No. 22542. Decree reversed.
Opinion filed June 14, 1935.
WRIT OF ERROR to the Superior Court of Cook county; the Hon. ROBERT E. GENTZEL, Judge, presiding.
THOMAS J. COURTNEY, State's Attorney, (HAYDEN N. BELL, JACOB SHAMBERG, BRENDAN Q. O'BRIEN, and WILLIAM P. KEARNEY, of counsel,) for plaintiff in error.
VERNON R. LOUCKS, and A.J. HENNINGS, for defendants in error.
In a suit in chancery begun in 1932 in the superior court of Cook county on behalf of the board of county commissioners, a decree was entered materially reducing the assessed valuation of certain real estate in Chicago owned by the Illinois Women's Athletic Club. The decree directed the payment of the reduced taxes for the years 1928, 1929 and 1930, and provided for the appointment of a receiver upon failure of payment within ten days. By this writ of error a reversal of the action of the lower court is sought on several grounds, chief of which is lack of jurisdiction.
The bill of complaint was filed prior to the enactment of the so-called Skarda act and was one of several hundred similar suits authorized by the board of county commissioners of Cook county. Among other things, it set forth that the board was charged by law with the duty of collecting the general taxes for all taxing bodies within Cook county; that the ordinary proceedings and remedies in the county court for the collection of taxes were unavailable on account of the unusual economic conditions then existing, and that the public necessity for the immediate collection of taxes to support the various agencies of government required the use of any remedy available under the common law or statutes, and that it was the duty of the board "to invoke the sovereign power of the State under common law for the collection of said delinquent taxes on the broad ground of public policy, in order to insure and guarantee the continuance of the functions of both State and municipal government, and the preservation of the State itself," etc. The prayer of the bill, among other things, asked "that the amount of the taxes legally and equitably due on the property herein described and for the years stated may be expressly adjudicated, fixed and determined by the decree of this court, that the defendants may be ruled to pay the amounts so fixed within a time limited by the court and that in default thereof a receiver may be appointed," etc. The cause was referred to a master in chancery, whose findings and recommendations, adopted by the court, resulted in a reduction of assessment on the property in question which reflected a decrease in the taxes for the three years from $140,597.78 to $76,255.27. The decree did not find any fraud in the assessment or that defendant had gone to the board of review for its correction, although it did find that the assessment was incorrectly made by the board of assessors through its mistake in applying an incorrect cubical content in assessing the building.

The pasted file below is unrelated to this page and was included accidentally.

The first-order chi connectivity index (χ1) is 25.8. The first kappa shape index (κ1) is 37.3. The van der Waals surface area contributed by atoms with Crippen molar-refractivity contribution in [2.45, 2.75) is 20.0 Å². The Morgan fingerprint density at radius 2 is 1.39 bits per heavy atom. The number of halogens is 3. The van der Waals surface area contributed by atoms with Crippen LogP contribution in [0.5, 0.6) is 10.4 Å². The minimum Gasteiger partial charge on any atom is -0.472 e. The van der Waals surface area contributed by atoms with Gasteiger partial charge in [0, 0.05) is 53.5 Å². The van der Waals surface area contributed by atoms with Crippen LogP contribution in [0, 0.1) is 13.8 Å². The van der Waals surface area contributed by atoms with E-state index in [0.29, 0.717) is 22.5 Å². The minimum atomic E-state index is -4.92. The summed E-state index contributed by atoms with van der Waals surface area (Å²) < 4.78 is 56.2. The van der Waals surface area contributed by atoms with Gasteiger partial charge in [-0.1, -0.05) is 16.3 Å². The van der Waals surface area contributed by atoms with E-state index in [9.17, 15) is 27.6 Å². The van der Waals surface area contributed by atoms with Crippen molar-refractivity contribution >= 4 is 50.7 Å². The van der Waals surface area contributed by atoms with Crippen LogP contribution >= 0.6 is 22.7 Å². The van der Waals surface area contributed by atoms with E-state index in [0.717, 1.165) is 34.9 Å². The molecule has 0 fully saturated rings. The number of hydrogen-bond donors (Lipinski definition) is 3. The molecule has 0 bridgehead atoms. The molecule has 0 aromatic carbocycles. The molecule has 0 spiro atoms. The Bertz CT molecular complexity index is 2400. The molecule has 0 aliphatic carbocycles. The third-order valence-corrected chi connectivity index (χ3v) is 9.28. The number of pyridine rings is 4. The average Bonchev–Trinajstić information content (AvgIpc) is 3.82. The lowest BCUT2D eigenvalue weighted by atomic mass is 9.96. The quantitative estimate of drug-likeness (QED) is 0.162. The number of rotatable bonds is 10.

The superior court was entirely without jurisdiction of the subject matter and also without jurisdiction to enter the decree complained of in this case. No common law authority to make assessments or re-assessments of property exists in any court of this State. The method and procedure are entirely statutory. ( Kinderman v. Harding, 345 Ill. 237; People v. Hart, 332 id. 467; People v. Sweitzer, 339 id. 28; People v. Millard, 307 id. 556.) The persons elected or appointed, pursuant to section 1 of article 9 of the constitution, to ascertain the value of property for taxation are exclusively invested with that power and courts may not exercise it. ( Jeffery Building Corp. v. Harding, 347 Ill. 336; Hettler Lumber Co. v. Cook County, 336 id. 645.) No statute existed at the time the present suit was filed which would authorize any court to appoint a receiver to collect taxes. Taxes can be levied, assessed and collected only in the mode expressly pointed out by statute. ( People v. Sears, 344 Ill. 189. ) Relief cannot be granted by courts from alleged excessive or discriminatory assessments where the complainants have failed to pursue their statutory remedy before the board of review. ( Bistor v. McDonough, 348 Ill. 624; People v. Besley Co. 353 id. 472.) The fact that the suit was instituted in the name of the People, on behalf of the county commissioners of Cook county, makes no difference, as public policy forbids the application of the doctrine of estoppel to a sovereign State where the public revenues are involved. ( People v. Brown, 67 Ill. 435; People v. Union Elevated Railroad Co. 269 id. 212; 10 R. C. L. p. 707; People v. Woods, 354 Ill. 224.) This is especially true where the jurisdiction of the trial court is attacked, as that question may be raised at any time, even upon the initiative of the reviewing court. O'Shea v. Farrelly, 302 Ill. 126; City of Aurora v. Schoeberlein, 230 id. 496; Village of Glencoe v. Industrial Com. 354 id. 190.
The decree is reversed.